by Sumaiya Sayeed '20
We are encased in an atmosphere protected by the magnetic field that shields us from high energy particles in our solar system. As magnetic fields change, they approach their eventual geomagnetic reversal, which for us means high vulnerability and uncertainty.
by Claire Bekker '21
One could argue that humans are the most successful invasive species on the planet. Since the first groups of Homo sapiens migrated out of Africa 70,000 years ago, we’ve colonized almost the entire globe, wrecking ecological havoc along the way. Over the last few centuries, humans have become increasingly dominant, modifying 50-70% of Earth’s land surface for our own use (1). According to Mark Williams, at the University of Leicester, “It’s not hubris to say this. Never before have animal and plants (and other organisms for that matter) been translocated on a global scale around the planet. Never before has one species dominated primary production in the manner that we do. Never before has one species remodeled the terrestrial biosphere so dramatically to serve its own ends” (2). And yet, our ecological impacts are only becoming more pronounced, in both obvious and subtle ways. Not only do human activities destroy habitats and decrease biodiversity but they also affect animals’ range, migration patterns, and overall vagility — their ability to move — through these fragmented habitats.
by Rahul Jayaraman '19
It’s hard to believe that only about twenty years ago, we knew of less than fifty planets outside our solar system (exoplanets), none of which were known to contain water or compounds suitable for life. Now, we know of more than three thousand exoplanets, and researchers are able to analyze these planets in much finer detail to determine their atmospheric content, using a whole host of new (and old) tools to do so.
by Adrienne Parsons, PhD '21
Scientific progress is charging forward with staggering intensity. But with increases to the number of Americans pursuing scientific research as a career and the growing need for the development of complex technologies, the government is becoming less and less able to foot the bill required to maintain this momentum. To compensate, some scientists are seeking alternatives—by appealing to the public.
by Dylan Sam '21
With the current technological craze, it is hard to go a day without hearing the words “artificial intelligence” or “machine learning.” However, unless you are studying computer science, these buzzwords probably do not mean much to you. You may imagine amazing chess machines or violent robot uprisings. However, artificial intelligence also has social impacts; Professor Makridakis from the University of Nicosia writes about the applications and consequences of the “AI revolution” on society and companies.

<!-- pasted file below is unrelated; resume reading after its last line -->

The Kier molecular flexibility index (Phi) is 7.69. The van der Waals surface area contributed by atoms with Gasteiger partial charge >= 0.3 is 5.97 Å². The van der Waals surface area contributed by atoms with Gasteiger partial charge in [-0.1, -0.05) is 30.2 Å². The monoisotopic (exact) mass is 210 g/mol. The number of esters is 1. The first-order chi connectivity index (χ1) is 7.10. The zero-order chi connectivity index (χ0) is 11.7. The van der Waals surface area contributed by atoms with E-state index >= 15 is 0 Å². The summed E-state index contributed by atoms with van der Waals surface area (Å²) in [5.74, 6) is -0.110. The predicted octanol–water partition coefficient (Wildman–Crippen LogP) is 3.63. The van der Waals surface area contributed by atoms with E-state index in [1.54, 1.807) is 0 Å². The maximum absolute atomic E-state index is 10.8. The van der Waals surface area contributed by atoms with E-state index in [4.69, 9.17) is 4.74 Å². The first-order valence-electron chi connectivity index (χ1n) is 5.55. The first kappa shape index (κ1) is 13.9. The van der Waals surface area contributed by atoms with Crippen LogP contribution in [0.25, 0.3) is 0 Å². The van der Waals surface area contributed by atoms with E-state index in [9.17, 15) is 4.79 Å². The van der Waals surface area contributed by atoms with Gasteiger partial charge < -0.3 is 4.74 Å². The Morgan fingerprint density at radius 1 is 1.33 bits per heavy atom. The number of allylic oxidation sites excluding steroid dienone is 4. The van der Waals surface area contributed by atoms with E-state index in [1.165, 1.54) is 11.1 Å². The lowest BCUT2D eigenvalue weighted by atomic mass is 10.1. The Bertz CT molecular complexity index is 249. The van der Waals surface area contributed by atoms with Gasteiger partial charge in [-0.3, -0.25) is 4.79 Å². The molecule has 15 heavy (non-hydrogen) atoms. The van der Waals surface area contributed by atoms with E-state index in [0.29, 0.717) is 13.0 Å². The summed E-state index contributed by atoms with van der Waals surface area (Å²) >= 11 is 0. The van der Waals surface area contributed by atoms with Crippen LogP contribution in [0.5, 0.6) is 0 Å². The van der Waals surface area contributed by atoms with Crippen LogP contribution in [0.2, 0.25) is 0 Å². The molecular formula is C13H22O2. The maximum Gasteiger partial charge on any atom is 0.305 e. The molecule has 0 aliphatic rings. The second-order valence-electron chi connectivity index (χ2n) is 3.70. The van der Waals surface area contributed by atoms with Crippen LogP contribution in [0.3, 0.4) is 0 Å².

by Olivia Woodford-Berry, '19
Fainting spells can be a symptom of such health issues, from heart problems to neurological conditions. Though some patients with the mentioned symptoms may be shuffled from doctor to specialist, these symptoms may be a sign of something often overlooked. Before jumping to conclusions, consider some of the more basic questions: Are you drinking enough water?
By Jess Sevetson
Figure courtesy of Sliman J Bensmaia & Lee E Miller. “Restoring sensorimotor function through intracortical interfaces: progress and looming challenges” Nature Reviews Neuroscience 2014 May
The term “mind reading” usually suggests the ability to read out someone’s thoughts like an audiobook. While there has been some progress on that front recently, another application of these technologies is the ability to operate advanced prostheses.
by Sumaiya Sayeed '20
Brute forces of nature meet civilized people. People cannot handle natural disasters. Chaos ensues.
by Olivia Woodford-Berry, '19
While some organisms, including certain salamanders and planarian, have the capability to regenerate tissues, limbs, or even large segments of the body, mammal regeneration is much more restricted.  Mammals often possess the ability to regenerate tissues in their embryonic stages, but the adult organisms usually heal through the formation of fibrotic scar tissue. The varied regenerative limitations within this class of organisms is of particular interest for the field of tissue engineering and wound healing. Many researchers aspire to uncover the biological processes that allow certain organisms to heal so effectively with the hopes of adapting these processes for humans. While most regenerative studies surround non-mammalian model organisms, certain mice lines show great promise for future regeneration research in mammals.
By Claire Bekker
We know that climate change has enormous destructive potential. It’s been repeatedly established by climate scientists that an increase of two to four degrees Celsius will lead to mass migration and relocations (“climate refugees”), altered growing seasons, high economic costs, and a disproportional effect on impoverished and low-lying countries . So far our solutions to climate change have been unsatisfactory. Many countries have promised to reduce carbon dioxide emissions (all except the United States agreed to the Paris Climate Accord), but they are only willing to do so as long as it doesn’t put them at an economic disadvantage. But could there be a easy fix to climate change? A cheap, efficient alternative that could reverse the effects of global warming? That’s what geoengineering promises.